There are plenty of places in the world, especially in what are now northern temperate regions where the land was covered by glaciers in the past that is now rich productive farmland. In this case however it took thousands of years for bare sediments to build up soils that have and retain nutrients, have a good organic content and a healthy balance of soil organisms. Starting from scratch there would be plenty of sediments from fine clays to sand to gravel but it would be starting from nothing as a plant substrate.
Agriculture would be unusual in that despite now being warmer, Antarctica would still be subject to its extreme changes of daylength over the year. Anywhere inside the Antarctic circle would get at least some days of the year with 24 hour daylight in summer and 24 hour darkness in winter, the length of these periods increasing as you get closer to the pole. Most of Antarctica is inside the Antarctic Circle and those parts that aren't, mostly 500km at the tip of the Peninsula, are still subject to changes in daylength over the year that would be extreme any where else in the world.
There is some, though little, agriculture that takes place at extreme northern latitudes, so it is possible and it is certainly possible to have soils that build up through the action of trees, shrubs and mosses in polar latitudes. It is cold the more than daylight that limits northern agriculture at the moment. While daylight is much longer in the summer months, the light is less intense for much of the time than it is at lower latitudes, the 24 hours of polar light more than compensates for the lack of intensity over a short period, so the result is an extreme seasonality of the growing season and just the one crop a year, and not a slow growing crop at that.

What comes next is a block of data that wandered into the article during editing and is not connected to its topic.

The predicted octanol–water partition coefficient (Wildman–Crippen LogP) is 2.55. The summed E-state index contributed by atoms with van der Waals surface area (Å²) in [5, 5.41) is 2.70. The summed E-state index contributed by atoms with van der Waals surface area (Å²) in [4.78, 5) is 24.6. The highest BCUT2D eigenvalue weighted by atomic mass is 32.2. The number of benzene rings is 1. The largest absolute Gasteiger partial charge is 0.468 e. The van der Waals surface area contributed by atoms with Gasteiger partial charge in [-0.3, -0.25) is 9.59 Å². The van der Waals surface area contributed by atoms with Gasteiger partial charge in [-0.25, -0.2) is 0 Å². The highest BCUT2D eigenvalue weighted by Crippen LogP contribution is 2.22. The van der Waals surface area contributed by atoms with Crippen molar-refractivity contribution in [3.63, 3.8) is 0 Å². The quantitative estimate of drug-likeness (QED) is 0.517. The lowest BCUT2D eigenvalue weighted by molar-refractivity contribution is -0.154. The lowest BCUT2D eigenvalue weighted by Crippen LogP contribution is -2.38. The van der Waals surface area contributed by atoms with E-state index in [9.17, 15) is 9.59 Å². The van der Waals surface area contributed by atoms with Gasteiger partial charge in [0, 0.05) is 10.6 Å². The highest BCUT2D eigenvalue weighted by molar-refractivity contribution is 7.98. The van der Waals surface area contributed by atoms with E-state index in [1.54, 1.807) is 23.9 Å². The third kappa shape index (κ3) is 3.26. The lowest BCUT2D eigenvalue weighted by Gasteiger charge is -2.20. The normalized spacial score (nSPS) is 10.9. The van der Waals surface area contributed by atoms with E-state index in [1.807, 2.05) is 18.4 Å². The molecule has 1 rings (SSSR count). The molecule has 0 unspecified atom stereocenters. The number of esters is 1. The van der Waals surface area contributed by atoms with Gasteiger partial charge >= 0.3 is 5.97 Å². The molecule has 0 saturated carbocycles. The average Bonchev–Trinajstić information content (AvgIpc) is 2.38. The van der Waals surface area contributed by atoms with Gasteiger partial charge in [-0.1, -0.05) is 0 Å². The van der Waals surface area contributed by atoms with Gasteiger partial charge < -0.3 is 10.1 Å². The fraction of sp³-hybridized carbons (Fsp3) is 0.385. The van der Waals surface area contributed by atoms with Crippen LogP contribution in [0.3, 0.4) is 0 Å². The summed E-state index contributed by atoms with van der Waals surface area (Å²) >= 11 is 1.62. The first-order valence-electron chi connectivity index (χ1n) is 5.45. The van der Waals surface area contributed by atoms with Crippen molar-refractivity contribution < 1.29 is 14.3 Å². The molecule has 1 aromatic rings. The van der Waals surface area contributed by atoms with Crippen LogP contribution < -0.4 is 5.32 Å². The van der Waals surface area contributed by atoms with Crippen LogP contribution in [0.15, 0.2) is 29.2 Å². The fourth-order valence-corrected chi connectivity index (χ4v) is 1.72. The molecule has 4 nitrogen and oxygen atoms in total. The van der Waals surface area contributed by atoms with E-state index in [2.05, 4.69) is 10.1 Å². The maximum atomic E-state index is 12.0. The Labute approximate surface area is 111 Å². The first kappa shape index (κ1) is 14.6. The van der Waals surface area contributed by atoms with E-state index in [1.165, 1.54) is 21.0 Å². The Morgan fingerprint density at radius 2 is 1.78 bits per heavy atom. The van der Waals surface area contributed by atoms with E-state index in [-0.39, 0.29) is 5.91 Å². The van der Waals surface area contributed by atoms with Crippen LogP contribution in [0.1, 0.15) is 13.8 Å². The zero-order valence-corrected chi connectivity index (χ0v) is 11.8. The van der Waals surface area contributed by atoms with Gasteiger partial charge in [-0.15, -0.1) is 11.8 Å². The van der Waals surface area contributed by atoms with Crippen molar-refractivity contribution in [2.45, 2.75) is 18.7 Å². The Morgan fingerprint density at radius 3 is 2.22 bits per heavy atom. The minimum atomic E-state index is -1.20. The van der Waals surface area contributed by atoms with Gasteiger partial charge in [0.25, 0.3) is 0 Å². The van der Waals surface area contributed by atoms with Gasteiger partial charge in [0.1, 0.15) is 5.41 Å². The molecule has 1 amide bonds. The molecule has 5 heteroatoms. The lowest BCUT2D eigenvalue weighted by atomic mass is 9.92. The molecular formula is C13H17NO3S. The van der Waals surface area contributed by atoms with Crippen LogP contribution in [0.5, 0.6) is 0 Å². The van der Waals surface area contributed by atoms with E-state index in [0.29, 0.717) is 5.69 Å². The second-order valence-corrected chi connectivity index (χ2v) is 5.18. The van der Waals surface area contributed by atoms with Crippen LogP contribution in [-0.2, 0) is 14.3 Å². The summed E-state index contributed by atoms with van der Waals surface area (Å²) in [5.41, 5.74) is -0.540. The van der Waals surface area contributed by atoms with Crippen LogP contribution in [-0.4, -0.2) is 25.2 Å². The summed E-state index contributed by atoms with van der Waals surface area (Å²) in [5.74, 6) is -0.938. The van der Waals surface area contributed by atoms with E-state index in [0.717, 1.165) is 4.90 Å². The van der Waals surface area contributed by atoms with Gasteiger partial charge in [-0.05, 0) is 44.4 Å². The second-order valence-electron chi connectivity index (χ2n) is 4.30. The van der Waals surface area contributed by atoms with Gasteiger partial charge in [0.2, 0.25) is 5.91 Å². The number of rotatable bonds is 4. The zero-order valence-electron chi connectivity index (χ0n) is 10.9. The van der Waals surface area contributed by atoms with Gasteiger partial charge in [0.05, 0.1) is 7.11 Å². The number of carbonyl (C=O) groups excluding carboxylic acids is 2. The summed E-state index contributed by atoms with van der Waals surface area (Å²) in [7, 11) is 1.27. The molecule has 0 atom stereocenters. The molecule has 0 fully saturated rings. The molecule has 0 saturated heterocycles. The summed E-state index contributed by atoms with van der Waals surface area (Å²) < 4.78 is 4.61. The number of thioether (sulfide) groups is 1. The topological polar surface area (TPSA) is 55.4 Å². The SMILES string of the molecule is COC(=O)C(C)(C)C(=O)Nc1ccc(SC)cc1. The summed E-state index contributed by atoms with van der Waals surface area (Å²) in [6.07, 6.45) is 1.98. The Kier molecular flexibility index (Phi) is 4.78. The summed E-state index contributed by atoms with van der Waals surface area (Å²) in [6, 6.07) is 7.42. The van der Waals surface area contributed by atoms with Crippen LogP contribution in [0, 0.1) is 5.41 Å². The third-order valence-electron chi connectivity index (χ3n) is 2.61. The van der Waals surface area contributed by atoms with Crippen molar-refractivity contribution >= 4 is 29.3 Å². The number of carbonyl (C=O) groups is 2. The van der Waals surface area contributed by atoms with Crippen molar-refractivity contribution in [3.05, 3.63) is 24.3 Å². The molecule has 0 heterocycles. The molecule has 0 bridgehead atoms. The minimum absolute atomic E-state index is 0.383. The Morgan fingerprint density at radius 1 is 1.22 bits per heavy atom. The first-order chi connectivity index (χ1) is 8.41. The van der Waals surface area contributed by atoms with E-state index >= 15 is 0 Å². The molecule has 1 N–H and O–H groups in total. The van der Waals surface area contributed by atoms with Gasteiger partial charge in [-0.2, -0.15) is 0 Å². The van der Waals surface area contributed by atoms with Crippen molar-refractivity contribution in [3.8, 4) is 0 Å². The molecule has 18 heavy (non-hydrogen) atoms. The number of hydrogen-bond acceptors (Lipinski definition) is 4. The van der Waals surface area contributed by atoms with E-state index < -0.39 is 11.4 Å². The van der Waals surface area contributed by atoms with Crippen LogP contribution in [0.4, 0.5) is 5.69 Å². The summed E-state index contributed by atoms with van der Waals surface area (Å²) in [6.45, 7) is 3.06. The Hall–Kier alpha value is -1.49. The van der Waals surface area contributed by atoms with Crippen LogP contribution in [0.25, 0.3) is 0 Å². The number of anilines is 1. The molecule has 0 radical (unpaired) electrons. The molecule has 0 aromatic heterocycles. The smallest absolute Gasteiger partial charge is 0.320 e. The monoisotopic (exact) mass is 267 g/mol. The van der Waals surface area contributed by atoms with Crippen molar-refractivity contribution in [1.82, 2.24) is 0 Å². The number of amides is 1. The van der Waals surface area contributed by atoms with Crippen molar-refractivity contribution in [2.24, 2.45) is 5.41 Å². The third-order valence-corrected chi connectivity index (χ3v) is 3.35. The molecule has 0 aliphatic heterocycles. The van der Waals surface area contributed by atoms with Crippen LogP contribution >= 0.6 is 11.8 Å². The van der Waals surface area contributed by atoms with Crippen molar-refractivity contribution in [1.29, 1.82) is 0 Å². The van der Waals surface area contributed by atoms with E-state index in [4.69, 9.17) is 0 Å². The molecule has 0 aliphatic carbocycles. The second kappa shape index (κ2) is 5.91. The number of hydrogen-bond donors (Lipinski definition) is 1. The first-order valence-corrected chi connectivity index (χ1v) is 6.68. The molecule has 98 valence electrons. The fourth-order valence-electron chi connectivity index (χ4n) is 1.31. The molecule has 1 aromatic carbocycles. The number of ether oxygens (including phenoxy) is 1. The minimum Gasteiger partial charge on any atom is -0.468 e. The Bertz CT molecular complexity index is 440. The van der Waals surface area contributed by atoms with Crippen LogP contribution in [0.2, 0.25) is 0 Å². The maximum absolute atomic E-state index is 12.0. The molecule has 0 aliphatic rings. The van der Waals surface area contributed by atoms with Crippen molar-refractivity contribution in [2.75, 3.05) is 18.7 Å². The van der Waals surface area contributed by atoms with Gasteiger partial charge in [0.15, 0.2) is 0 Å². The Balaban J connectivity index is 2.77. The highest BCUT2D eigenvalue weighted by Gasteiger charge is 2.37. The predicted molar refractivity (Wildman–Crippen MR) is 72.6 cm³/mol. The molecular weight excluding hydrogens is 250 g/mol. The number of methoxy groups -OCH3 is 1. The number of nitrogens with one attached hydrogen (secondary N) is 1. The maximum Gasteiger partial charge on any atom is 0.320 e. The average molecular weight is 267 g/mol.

The main problem is going to be time taken for soils to build up structure and nutrients on the larger scale. Areas of artificial or enhanced soils are going to be small compared to what is needed. Expensive and so commercially viable herbs, micro-vegetables and salads might be successfully raised hydroponically, but other than experimentally perhaps, calorie dense crops such as potatoes, wheat and rice aren't and would be needed in farm-sized quantities rather than as an occasional bijou restaurant treat.
Fertilisers would also be needed in enormous quantities to grow crops in what will probably be very poor soils, though there may be areas of nutrient rich sediments especially around the areas of volcanic activity that are currently buried by miles of ice.
On the positive side, Antarctica is thought to have significant mineral deposits that are just not available at the moment because they are covered by miles of ice. With the ice gone, they would be more readily available and as they have never been worked at all the easiest to get at, highest grade ores are all still there. This would help with being able to build infrastructure but would need a lot of effort to start to access and process the minerals.
Could we realistically live in Antarctica once if the ice cover completely melts? Yes, but it would take a lot of time and effort to bring things to a sustainable position, the real difficulty would be to survive that initial period when we were trying to make it work, which might not be possible for more than just a relatively small number.
Picture credits: Antarctica ice removed - Memtgs, used under Creative Commons Attribution licence 3.0 Unported licence /